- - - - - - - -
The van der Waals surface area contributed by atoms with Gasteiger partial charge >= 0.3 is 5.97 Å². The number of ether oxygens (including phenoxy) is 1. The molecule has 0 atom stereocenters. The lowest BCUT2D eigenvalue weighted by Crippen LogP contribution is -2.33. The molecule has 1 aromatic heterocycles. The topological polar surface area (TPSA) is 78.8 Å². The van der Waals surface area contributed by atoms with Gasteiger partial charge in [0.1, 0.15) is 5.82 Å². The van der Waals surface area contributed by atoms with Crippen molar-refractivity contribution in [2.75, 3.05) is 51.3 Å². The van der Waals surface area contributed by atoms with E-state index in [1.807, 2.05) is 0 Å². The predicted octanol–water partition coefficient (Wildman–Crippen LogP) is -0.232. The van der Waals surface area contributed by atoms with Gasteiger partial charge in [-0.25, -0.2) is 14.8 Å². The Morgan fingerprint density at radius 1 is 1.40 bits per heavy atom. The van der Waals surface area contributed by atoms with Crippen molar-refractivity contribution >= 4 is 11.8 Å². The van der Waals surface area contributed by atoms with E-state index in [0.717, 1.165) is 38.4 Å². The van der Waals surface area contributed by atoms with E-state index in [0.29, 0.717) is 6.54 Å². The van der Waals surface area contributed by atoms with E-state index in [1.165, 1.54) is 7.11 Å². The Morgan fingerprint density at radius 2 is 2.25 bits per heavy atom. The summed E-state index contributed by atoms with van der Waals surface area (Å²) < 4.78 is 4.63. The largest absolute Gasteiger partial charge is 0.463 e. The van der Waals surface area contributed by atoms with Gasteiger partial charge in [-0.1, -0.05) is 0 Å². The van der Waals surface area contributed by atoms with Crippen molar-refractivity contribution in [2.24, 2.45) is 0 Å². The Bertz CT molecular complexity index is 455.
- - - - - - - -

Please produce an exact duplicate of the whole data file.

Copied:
The van der Waals surface area contributed by atoms with Gasteiger partial charge >= 0.3 is 5.97 Å². The number of ether oxygens (including phenoxy) is 1. The molecule has 0 atom stereocenters. The lowest BCUT2D eigenvalue weighted by Crippen LogP contribution is -2.33. The molecule has 1 aromatic heterocycles. The topological polar surface area (TPSA) is 78.8 Å². The van der Waals surface area contributed by atoms with Gasteiger partial charge in [0.1, 0.15) is 5.82 Å². The van der Waals surface area contributed by atoms with Crippen molar-refractivity contribution in [2.75, 3.05) is 51.3 Å². The van der Waals surface area contributed by atoms with E-state index in [1.807, 2.05) is 0 Å². The predicted octanol–water partition coefficient (Wildman–Crippen LogP) is -0.232. The van der Waals surface area contributed by atoms with Gasteiger partial charge in [-0.25, -0.2) is 14.8 Å². The Morgan fingerprint density at radius 1 is 1.40 bits per heavy atom. The van der Waals surface area contributed by atoms with Crippen molar-refractivity contribution >= 4 is 11.8 Å². The van der Waals surface area contributed by atoms with E-state index in [0.717, 1.165) is 38.4 Å². The van der Waals surface area contributed by atoms with E-state index in [0.29, 0.717) is 6.54 Å². The van der Waals surface area contributed by atoms with E-state index in [1.165, 1.54) is 7.11 Å². The Morgan fingerprint density at radius 2 is 2.25 bits per heavy atom. The summed E-state index contributed by atoms with van der Waals surface area (Å²) < 4.78 is 4.63. The largest absolute Gasteiger partial charge is 0.463 e. The van der Waals surface area contributed by atoms with Gasteiger partial charge in [-0.1, -0.05) is 0 Å². The van der Waals surface area contributed by atoms with Crippen molar-refractivity contribution in [2.24, 2.45) is 0 Å². The Bertz CT molecular complexity index is 455.